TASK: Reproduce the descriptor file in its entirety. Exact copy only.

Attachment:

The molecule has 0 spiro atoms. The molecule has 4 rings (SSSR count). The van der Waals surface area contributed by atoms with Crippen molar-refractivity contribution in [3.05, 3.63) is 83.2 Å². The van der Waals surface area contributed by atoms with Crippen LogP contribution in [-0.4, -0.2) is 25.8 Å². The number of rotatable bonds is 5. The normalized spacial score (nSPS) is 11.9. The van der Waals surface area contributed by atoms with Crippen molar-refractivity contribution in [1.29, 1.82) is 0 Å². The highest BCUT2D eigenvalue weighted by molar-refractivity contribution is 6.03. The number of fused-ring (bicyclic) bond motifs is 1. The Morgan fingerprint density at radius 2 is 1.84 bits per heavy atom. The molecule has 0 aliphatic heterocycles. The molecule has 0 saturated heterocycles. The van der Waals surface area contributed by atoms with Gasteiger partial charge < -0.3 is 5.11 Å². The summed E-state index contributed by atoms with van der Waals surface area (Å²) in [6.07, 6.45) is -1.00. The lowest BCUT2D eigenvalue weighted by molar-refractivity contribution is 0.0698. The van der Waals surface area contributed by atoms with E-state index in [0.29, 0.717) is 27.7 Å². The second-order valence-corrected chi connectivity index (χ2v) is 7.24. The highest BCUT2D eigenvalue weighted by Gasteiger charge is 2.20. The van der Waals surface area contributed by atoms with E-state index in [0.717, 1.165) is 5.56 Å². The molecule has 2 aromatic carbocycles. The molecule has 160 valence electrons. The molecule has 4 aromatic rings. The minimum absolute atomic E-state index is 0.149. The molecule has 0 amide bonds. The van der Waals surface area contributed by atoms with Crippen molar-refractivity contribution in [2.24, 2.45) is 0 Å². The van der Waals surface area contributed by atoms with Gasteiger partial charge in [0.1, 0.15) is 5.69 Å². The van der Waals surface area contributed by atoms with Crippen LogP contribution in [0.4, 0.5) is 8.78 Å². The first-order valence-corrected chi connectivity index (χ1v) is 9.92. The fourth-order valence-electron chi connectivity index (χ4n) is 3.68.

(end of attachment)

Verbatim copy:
The molecule has 0 spiro atoms. The molecule has 4 rings (SSSR count). The van der Waals surface area contributed by atoms with Crippen molar-refractivity contribution in [3.05, 3.63) is 83.2 Å². The van der Waals surface area contributed by atoms with Crippen LogP contribution in [-0.4, -0.2) is 25.8 Å². The number of rotatable bonds is 5. The normalized spacial score (nSPS) is 11.9. The van der Waals surface area contributed by atoms with Crippen molar-refractivity contribution in [1.29, 1.82) is 0 Å². The highest BCUT2D eigenvalue weighted by molar-refractivity contribution is 6.03. The number of fused-ring (bicyclic) bond motifs is 1. The Morgan fingerprint density at radius 2 is 1.84 bits per heavy atom. The molecule has 0 aliphatic heterocycles. The molecule has 0 saturated heterocycles. The van der Waals surface area contributed by atoms with Gasteiger partial charge < -0.3 is 5.11 Å². The summed E-state index contributed by atoms with van der Waals surface area (Å²) in [6.07, 6.45) is -1.00. The lowest BCUT2D eigenvalue weighted by molar-refractivity contribution is 0.0698. The van der Waals surface area contributed by atoms with E-state index in [0.29, 0.717) is 27.7 Å². The second-order valence-corrected chi connectivity index (χ2v) is 7.24. The highest BCUT2D eigenvalue weighted by Gasteiger charge is 2.20. The van der Waals surface area contributed by atoms with E-state index in [0.717, 1.165) is 5.56 Å². The molecule has 2 aromatic carbocycles. The molecule has 160 valence electrons. The molecule has 4 aromatic rings. The minimum absolute atomic E-state index is 0.149. The molecule has 0 amide bonds. The van der Waals surface area contributed by atoms with Crippen molar-refractivity contribution in [2.24, 2.45) is 0 Å². The van der Waals surface area contributed by atoms with Gasteiger partial charge in [0.1, 0.15) is 5.69 Å². The van der Waals surface area contributed by atoms with Crippen LogP contribution in [0.4, 0.5) is 8.78 Å². The first-order valence-corrected chi connectivity index (χ1v) is 9.92. The fourth-order valence-electron chi connectivity index (χ4n) is 3.68.